Review Summary: An incredible live album that more than shows off Cryptopsy's live charisma and appeal.3 of 4 thought this review was well written
Cryptopsy are a Canadian technical death metal band best known for their early works, a stretch that runs from the legendary and primitive debut Blasphemy Made Flesh through to the technical frills that infested Whisper Supremacy. Every album after this stretch is widely considered to be massively inferior, with some even proclaiming the breakdown filled The Unspoken King to be the St Anger of death metal. Whilst these claims are entirely unfounded as every Cryptopsy album has something to like about it, it does not take a genius to work out that the band went massively down hill in terms of the quality of their material. Eventually however the band did what was predicted for years prior and eagerly awaited and that was that they got in a new French vocalist and recorded the live album None So Live.
This live album is a collection of all the band's most popular songs as well as the seemingly odd choice of Shroud and Defenstration and a seven minute drum solo from Flo Mounier. This may seem like an album that is already on shaky ground to many as the concept of a Frenchman butchering the works of the bands biggest hits such as Phobophile that featured the incredible vocals of Lord Worm is definitely something the band had to be wary of. The track selection itself is very strong with None So Vile taking the lime light as should be expected from anything to do with Cryptopsy. This album is represented four times across the live album, alongside such other fan favorites as We Bleed and the highly regarded Open Face Surgery, meaning the band had left no stone unturned. Each album they had released up until this time was represented on None So Live and the band made sure that they only included material that was considered their best.
The translations of said songs are very aggressive and full of energy, with the already-speedy Phobophile seemingly being played at double speed. The reason for this is that the production on this live is so good that every note of the tremolo picked lines and every kick of the double bass pedal for the drums is more than audible and nothing clashes together so that the live album feels completely organic but is very well handled. Each of the songs is played immaculately with no audible mess-ups to disrupt the flow of the album to any trained listener well versed in the back catalogue of Cryptopsy. For the people who just picked this up due to it being in a bargain basket (congratulations on finding it there) or because of the cover art (unlikely), the sound of the band is the stereotype of death metal only amplified by a thousand times. The guitar lines are fast and intense with some jumps between strings when tremolo picking and a lot of pinch harmonic infested chord based riffs and even the odd slow breakdown such as in the closer Slit Your Guts. Many of the songs have a highly technical edge to them although on this release that is primarily limited to the drumming as many of the bands more technical efforts such as Loathe and Emaciate are completely missing from the set list, with songs such as Cold Hate, Warm Blood and White Worms standing out as the only really technical songs here.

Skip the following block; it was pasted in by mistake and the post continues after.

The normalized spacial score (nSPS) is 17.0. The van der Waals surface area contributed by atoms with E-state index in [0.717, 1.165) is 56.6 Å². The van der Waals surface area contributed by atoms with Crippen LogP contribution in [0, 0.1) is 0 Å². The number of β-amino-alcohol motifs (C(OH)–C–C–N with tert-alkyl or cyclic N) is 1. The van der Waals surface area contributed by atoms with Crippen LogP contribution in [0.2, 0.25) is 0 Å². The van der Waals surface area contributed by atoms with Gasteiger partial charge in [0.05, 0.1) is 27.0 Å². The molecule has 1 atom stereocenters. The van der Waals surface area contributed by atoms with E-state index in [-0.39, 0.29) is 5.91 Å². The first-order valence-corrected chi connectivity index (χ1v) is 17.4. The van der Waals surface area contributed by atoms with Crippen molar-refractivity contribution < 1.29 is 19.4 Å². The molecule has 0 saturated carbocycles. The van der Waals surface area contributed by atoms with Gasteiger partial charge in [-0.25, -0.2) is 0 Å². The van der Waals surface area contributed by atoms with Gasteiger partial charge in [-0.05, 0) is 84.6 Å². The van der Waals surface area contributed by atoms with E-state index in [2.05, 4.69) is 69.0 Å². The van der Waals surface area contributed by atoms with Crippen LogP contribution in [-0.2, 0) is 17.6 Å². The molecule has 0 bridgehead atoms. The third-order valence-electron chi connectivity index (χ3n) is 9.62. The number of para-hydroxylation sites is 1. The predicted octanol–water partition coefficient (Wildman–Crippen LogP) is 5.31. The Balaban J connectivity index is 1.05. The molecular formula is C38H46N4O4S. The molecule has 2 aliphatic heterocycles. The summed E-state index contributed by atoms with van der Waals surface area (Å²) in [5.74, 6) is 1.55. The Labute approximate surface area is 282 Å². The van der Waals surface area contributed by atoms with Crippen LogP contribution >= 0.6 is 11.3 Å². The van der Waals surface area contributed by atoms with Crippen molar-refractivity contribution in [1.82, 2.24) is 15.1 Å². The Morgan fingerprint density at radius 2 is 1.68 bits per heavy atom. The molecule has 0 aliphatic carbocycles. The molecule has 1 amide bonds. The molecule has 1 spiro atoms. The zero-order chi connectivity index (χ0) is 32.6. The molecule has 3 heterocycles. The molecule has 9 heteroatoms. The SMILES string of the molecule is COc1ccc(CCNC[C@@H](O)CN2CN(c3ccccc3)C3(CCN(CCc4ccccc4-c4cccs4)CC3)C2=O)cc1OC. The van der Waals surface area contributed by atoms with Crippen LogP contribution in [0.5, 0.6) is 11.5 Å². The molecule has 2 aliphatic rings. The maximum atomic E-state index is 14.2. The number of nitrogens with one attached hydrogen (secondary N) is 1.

Another aspect that fans of the band will no doubt be interested in is whether Martin Lacroix is up to the job of filling in for Lord Worm on the songs that he was a part of. The answer is that he is definitely more in line with the guttural, indecipherable gargling that Lord Worm became famous for than the hardcore inspired shouting on the previous two studio outings for the band, and is perhaps the second strongest vocalist they have ever had. Whilst not quite matching Lord Worm, he definitely has character live with his angry ranting style of vocals during the faster moments of songs such as Crown Of Horns, and handles the breakdown section to Slit Your Guts surprisingly well. He has not got quite as much power nor stage presence as Worm, with crowd interaction being kept to a minimum aside from a few words on Open Face Surgery and the occasional muttering in French that nobody understands, but he fills in the vocal bracket very well. Flo Mounier's drum solo is another highlight of the album that many wonder about often, with a seven minute drum solo that remains interesting throughout. The man's skill behind the kit is legendary and this solo shows exactly why with many quick runs across his entire kit and an influx of blast beats present throughout that makes this perhaps the crowning achievement of the band on this live release.
None So Live is an essential collectors item for Cryptopsy fans and definitely a solid live album in its own right. For those who are caught up in the band's earliest works with Worm's insane vocals, let this be one that grows on you as the vocals take a little getting used to for those that prefer their earliest works. This is a powerful and energetic series of live recordings that packs a lot of power and makes up for a lack of audience introduction and words from Martin Lacroix with some superbly tight playing.